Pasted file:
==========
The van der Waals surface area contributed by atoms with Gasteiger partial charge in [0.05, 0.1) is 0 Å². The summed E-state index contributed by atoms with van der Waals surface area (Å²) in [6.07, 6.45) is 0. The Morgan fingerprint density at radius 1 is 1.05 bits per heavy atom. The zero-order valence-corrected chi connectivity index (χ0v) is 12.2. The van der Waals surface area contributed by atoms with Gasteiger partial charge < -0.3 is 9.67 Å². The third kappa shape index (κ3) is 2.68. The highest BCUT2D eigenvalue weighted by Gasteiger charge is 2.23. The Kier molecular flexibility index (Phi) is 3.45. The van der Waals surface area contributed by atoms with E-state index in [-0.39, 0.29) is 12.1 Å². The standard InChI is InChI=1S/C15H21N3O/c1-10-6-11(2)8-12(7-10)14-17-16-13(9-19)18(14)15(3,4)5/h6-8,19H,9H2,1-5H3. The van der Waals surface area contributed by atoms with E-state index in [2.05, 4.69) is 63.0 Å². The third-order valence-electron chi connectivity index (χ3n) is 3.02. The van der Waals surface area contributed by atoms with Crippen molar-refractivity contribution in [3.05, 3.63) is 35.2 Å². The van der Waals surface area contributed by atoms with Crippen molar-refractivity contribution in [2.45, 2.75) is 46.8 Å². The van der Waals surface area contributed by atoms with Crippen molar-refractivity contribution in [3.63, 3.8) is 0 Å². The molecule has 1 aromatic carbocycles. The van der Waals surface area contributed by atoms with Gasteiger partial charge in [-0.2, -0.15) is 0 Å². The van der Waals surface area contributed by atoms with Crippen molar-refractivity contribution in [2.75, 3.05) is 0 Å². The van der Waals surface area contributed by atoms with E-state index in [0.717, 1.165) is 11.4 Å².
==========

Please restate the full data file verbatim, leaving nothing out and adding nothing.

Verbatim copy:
The van der Waals surface area contributed by atoms with Gasteiger partial charge in [0.05, 0.1) is 0 Å². The summed E-state index contributed by atoms with van der Waals surface area (Å²) in [6.07, 6.45) is 0. The Morgan fingerprint density at radius 1 is 1.05 bits per heavy atom. The zero-order valence-corrected chi connectivity index (χ0v) is 12.2. The van der Waals surface area contributed by atoms with Gasteiger partial charge < -0.3 is 9.67 Å². The third kappa shape index (κ3) is 2.68. The highest BCUT2D eigenvalue weighted by Gasteiger charge is 2.23. The Kier molecular flexibility index (Phi) is 3.45. The van der Waals surface area contributed by atoms with E-state index in [-0.39, 0.29) is 12.1 Å². The standard InChI is InChI=1S/C15H21N3O/c1-10-6-11(2)8-12(7-10)14-17-16-13(9-19)18(14)15(3,4)5/h6-8,19H,9H2,1-5H3. The van der Waals surface area contributed by atoms with E-state index in [2.05, 4.69) is 63.0 Å². The third-order valence-electron chi connectivity index (χ3n) is 3.02. The van der Waals surface area contributed by atoms with Crippen molar-refractivity contribution in [3.05, 3.63) is 35.2 Å². The van der Waals surface area contributed by atoms with Crippen molar-refractivity contribution in [2.45, 2.75) is 46.8 Å². The van der Waals surface area contributed by atoms with Crippen molar-refractivity contribution in [3.63, 3.8) is 0 Å². The molecule has 1 aromatic carbocycles. The van der Waals surface area contributed by atoms with Gasteiger partial charge in [-0.2, -0.15) is 0 Å². The van der Waals surface area contributed by atoms with Crippen molar-refractivity contribution in [2.75, 3.05) is 0 Å². The van der Waals surface area contributed by atoms with E-state index in [0.717, 1.165) is 11.4 Å².